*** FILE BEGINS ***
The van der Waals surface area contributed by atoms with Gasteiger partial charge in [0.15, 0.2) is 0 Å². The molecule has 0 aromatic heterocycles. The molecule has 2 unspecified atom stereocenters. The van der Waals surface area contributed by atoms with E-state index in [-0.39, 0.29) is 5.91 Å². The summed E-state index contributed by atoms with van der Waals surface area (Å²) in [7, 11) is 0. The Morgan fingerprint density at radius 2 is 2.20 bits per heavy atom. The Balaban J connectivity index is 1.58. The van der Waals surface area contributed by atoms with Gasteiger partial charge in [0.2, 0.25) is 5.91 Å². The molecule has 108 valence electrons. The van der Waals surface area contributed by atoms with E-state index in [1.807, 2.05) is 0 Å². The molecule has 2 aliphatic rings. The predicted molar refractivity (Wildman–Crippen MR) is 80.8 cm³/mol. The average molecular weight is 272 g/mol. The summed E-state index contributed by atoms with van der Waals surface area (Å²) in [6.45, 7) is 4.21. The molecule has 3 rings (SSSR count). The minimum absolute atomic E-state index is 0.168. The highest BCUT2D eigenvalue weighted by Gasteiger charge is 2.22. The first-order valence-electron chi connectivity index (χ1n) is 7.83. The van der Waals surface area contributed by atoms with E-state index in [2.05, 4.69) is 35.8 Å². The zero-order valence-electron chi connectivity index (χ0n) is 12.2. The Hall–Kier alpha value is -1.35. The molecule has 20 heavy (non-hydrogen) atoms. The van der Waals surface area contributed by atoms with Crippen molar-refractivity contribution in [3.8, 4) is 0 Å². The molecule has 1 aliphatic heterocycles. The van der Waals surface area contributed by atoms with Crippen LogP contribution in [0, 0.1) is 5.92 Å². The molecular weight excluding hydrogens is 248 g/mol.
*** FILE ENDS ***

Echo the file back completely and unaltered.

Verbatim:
The van der Waals surface area contributed by atoms with Gasteiger partial charge in [0.15, 0.2) is 0 Å². The molecule has 0 aromatic heterocycles. The molecule has 2 unspecified atom stereocenters. The van der Waals surface area contributed by atoms with E-state index in [-0.39, 0.29) is 5.91 Å². The summed E-state index contributed by atoms with van der Waals surface area (Å²) in [7, 11) is 0. The Morgan fingerprint density at radius 2 is 2.20 bits per heavy atom. The Balaban J connectivity index is 1.58. The van der Waals surface area contributed by atoms with Gasteiger partial charge in [0.2, 0.25) is 5.91 Å². The molecule has 108 valence electrons. The van der Waals surface area contributed by atoms with E-state index in [1.807, 2.05) is 0 Å². The molecule has 2 aliphatic rings. The predicted molar refractivity (Wildman–Crippen MR) is 80.8 cm³/mol. The average molecular weight is 272 g/mol. The summed E-state index contributed by atoms with van der Waals surface area (Å²) in [6.45, 7) is 4.21. The molecule has 3 rings (SSSR count). The minimum absolute atomic E-state index is 0.168. The highest BCUT2D eigenvalue weighted by Gasteiger charge is 2.22. The first-order valence-electron chi connectivity index (χ1n) is 7.83. The van der Waals surface area contributed by atoms with E-state index in [2.05, 4.69) is 35.8 Å². The zero-order valence-electron chi connectivity index (χ0n) is 12.2. The Hall–Kier alpha value is -1.35. The molecule has 20 heavy (non-hydrogen) atoms. The van der Waals surface area contributed by atoms with Crippen molar-refractivity contribution in [3.8, 4) is 0 Å². The molecule has 1 aliphatic heterocycles. The van der Waals surface area contributed by atoms with Crippen LogP contribution in [0, 0.1) is 5.92 Å². The molecular weight excluding hydrogens is 248 g/mol.